: ICC make landmark ruling on Ruto and Sang cases TUKO.co.ke understands the new development was captured in the 2018 annual report on ICC activities submitted to the United Nations (UN) General Assembly by ICC president Chile Eboe-Osuji. Read more: Tuko News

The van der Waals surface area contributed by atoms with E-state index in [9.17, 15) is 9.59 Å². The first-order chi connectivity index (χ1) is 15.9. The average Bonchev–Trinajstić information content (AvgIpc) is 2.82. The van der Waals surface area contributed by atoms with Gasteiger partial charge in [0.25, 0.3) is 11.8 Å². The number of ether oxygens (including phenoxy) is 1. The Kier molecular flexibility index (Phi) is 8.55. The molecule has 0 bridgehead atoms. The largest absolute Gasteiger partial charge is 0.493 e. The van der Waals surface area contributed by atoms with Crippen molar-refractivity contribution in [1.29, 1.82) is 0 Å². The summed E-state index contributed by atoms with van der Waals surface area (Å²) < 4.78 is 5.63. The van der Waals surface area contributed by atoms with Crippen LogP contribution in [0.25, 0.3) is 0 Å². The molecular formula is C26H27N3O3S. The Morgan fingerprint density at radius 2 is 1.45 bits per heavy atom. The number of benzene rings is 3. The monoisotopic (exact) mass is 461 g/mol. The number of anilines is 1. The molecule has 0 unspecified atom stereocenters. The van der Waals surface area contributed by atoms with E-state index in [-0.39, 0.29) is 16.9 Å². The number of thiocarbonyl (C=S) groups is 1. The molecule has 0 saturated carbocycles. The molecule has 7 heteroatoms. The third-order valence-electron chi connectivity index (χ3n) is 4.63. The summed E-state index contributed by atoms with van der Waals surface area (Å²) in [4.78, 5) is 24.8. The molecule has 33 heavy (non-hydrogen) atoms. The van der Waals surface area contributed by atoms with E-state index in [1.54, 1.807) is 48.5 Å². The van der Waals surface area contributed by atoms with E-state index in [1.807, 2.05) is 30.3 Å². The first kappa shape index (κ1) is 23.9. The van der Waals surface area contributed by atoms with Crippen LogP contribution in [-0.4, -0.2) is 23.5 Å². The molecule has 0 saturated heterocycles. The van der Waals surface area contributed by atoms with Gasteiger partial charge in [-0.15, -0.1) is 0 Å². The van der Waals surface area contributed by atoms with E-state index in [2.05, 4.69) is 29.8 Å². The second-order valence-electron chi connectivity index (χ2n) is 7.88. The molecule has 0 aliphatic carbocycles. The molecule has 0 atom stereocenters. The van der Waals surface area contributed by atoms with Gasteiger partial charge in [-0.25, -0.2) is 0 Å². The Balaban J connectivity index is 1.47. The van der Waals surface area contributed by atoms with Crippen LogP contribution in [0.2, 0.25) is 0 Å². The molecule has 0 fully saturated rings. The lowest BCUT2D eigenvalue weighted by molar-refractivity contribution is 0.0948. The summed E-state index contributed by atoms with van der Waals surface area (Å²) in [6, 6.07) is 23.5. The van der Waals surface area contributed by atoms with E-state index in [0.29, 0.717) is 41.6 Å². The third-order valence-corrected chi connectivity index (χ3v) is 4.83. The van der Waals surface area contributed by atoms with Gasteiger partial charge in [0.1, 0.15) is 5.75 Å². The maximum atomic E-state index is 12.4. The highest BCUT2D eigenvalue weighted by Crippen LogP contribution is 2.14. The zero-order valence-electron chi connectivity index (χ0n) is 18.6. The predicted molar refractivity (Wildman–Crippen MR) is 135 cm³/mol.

According to Eboe-Osuji who was one of the judges who presided over Ruto's case, the office of the prosecutor at the ICC had never stopped collecting evidence in relation to the Kenyan case. READ ALSO: Here is the evidence which Bensouda wanted to use to jail Ruto and Sang Details of the new evidence remain confidential as investigation into the PEV case continues, despite the case having been terminated due to insufficient evidence. The case against Ruto, who was charged alongside radio journalist Joshua arap Sang, was terminated in April 2016. This came after a related case filed against President Uhuru Kenyatta was also terminated in March 2015 on similar grounds. READ ALSO: DP William Ruto's mother prayed for son ahead of ICC ruling The court, however, declined to grant the accused persons acquittal after the prosecutor alleged there was lack of support from the Kenyan government and numerous incidents of witness interference. Bensouda convinced the court that the witnesses were intimidated, threatened and forced to withdraw from the case. A warrant of arrest was consequently issued against Paul Gicheru, Walter Barasa and Philip Kipkoech, some of the individuals believed to had been involved in witness interference, which is considered a criminal offence under the Rome Statute. READ ALSO: Besouda gets powers to combat ICC witness tampering A total of six individuals were indicted by ICC in relation to the 2007-2007 PEV that left 1,133 people dead and more than 650,000 others displaced. Besides journalist Sang, Ruto and Uhuru, the other suspects were former Head of Public Service Francis Muthaura, former Police Commissioner Mohammed Hussein Ali and former Industrialisation Minister Henry Kosgey. READ ALSO: Raila faults Uhuru's move to lead mass African exit from ICC The ICC case was a major political agenda in the months leading to the the 2013 General Election that saw Uhuru and Ruto dramatically ascend to power. The Hague-based court came under harsh criticism from a section of African countries led by Kenya, who accused it of targeting Africans and threatened to pull out of the court. Burundi made good its threat and became the first African country to exit ICC. The court continues to face criticism with regard to its activities, with the latest being from the the United States of America. The US reacted angrily when ICC attempted to bring crimes against humanity charges against American soldiers in Afghanistan.
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